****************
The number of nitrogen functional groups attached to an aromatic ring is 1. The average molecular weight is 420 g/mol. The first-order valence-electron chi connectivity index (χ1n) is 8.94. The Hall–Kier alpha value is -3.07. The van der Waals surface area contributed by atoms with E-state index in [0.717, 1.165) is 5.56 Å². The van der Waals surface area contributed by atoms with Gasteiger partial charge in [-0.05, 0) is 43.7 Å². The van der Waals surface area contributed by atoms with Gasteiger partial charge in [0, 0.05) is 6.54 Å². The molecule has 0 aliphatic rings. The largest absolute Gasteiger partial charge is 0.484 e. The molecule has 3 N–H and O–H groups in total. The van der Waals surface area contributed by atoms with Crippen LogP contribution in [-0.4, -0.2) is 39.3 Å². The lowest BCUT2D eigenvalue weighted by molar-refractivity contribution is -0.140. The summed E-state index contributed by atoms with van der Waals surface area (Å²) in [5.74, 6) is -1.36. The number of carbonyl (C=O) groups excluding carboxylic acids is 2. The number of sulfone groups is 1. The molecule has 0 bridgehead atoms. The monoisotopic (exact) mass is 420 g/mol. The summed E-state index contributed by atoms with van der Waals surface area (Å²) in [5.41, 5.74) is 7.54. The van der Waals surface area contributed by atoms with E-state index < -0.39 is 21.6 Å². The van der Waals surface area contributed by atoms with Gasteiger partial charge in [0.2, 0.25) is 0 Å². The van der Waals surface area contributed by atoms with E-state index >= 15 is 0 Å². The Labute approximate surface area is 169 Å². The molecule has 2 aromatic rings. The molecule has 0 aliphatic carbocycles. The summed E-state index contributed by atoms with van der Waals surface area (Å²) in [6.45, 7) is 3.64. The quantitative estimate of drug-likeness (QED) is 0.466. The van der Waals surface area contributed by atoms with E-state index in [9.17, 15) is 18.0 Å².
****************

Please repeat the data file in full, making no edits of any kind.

The number of nitrogen functional groups attached to an aromatic ring is 1. The average molecular weight is 420 g/mol. The first-order valence-electron chi connectivity index (χ1n) is 8.94. The Hall–Kier alpha value is -3.07. The van der Waals surface area contributed by atoms with E-state index in [0.717, 1.165) is 5.56 Å². The van der Waals surface area contributed by atoms with Gasteiger partial charge in [-0.05, 0) is 43.7 Å². The van der Waals surface area contributed by atoms with Gasteiger partial charge in [0, 0.05) is 6.54 Å². The molecule has 0 aliphatic rings. The largest absolute Gasteiger partial charge is 0.484 e. The molecule has 3 N–H and O–H groups in total. The van der Waals surface area contributed by atoms with Crippen LogP contribution in [-0.4, -0.2) is 39.3 Å². The lowest BCUT2D eigenvalue weighted by molar-refractivity contribution is -0.140. The summed E-state index contributed by atoms with van der Waals surface area (Å²) in [5.74, 6) is -1.36. The number of carbonyl (C=O) groups excluding carboxylic acids is 2. The number of sulfone groups is 1. The molecule has 0 bridgehead atoms. The monoisotopic (exact) mass is 420 g/mol. The summed E-state index contributed by atoms with van der Waals surface area (Å²) in [5.41, 5.74) is 7.54. The van der Waals surface area contributed by atoms with E-state index < -0.39 is 21.6 Å². The van der Waals surface area contributed by atoms with Gasteiger partial charge in [0.2, 0.25) is 0 Å². The van der Waals surface area contributed by atoms with E-state index >= 15 is 0 Å². The Labute approximate surface area is 169 Å². The molecule has 2 aromatic rings. The molecule has 0 aliphatic carbocycles. The summed E-state index contributed by atoms with van der Waals surface area (Å²) in [6.45, 7) is 3.64. The quantitative estimate of drug-likeness (QED) is 0.466. The van der Waals surface area contributed by atoms with E-state index in [9.17, 15) is 18.0 Å².